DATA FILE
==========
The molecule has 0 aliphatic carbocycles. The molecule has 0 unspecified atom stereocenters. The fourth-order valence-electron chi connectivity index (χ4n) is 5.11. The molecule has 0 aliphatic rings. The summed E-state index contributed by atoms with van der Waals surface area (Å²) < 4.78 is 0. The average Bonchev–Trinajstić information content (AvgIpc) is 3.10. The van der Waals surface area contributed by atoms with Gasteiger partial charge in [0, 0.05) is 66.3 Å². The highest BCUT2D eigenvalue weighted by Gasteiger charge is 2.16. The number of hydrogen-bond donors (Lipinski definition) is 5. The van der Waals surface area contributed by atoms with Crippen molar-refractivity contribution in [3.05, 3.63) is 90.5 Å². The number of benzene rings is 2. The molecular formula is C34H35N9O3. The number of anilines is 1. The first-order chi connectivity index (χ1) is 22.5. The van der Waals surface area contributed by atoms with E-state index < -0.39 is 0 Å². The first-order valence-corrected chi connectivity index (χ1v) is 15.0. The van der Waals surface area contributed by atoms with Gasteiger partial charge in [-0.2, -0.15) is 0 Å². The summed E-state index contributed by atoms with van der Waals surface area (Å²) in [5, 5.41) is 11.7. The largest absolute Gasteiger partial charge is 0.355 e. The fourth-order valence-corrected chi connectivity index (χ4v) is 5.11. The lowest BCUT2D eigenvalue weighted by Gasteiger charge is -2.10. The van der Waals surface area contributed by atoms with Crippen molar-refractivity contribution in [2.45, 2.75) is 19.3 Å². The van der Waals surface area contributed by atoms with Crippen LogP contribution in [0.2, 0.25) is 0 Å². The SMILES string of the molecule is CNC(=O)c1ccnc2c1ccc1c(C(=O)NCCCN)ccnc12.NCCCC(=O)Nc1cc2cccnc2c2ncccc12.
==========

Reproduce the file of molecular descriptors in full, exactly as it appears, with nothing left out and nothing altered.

The molecule has 0 aliphatic carbocycles. The molecule has 0 unspecified atom stereocenters. The fourth-order valence-electron chi connectivity index (χ4n) is 5.11. The molecule has 0 aliphatic rings. The summed E-state index contributed by atoms with van der Waals surface area (Å²) < 4.78 is 0. The average Bonchev–Trinajstić information content (AvgIpc) is 3.10. The van der Waals surface area contributed by atoms with Gasteiger partial charge in [0, 0.05) is 66.3 Å². The highest BCUT2D eigenvalue weighted by Gasteiger charge is 2.16. The number of hydrogen-bond donors (Lipinski definition) is 5. The van der Waals surface area contributed by atoms with Crippen molar-refractivity contribution in [3.05, 3.63) is 90.5 Å². The number of benzene rings is 2. The molecular formula is C34H35N9O3. The number of anilines is 1. The first-order chi connectivity index (χ1) is 22.5. The van der Waals surface area contributed by atoms with E-state index < -0.39 is 0 Å². The first-order valence-corrected chi connectivity index (χ1v) is 15.0. The van der Waals surface area contributed by atoms with Gasteiger partial charge in [-0.2, -0.15) is 0 Å². The summed E-state index contributed by atoms with van der Waals surface area (Å²) in [5, 5.41) is 11.7. The largest absolute Gasteiger partial charge is 0.355 e. The fourth-order valence-corrected chi connectivity index (χ4v) is 5.11. The lowest BCUT2D eigenvalue weighted by Gasteiger charge is -2.10. The van der Waals surface area contributed by atoms with Crippen molar-refractivity contribution in [2.45, 2.75) is 19.3 Å². The van der Waals surface area contributed by atoms with Crippen LogP contribution in [0.2, 0.25) is 0 Å². The SMILES string of the molecule is CNC(=O)c1ccnc2c1ccc1c(C(=O)NCCCN)ccnc12.NCCCC(=O)Nc1cc2cccnc2c2ncccc12.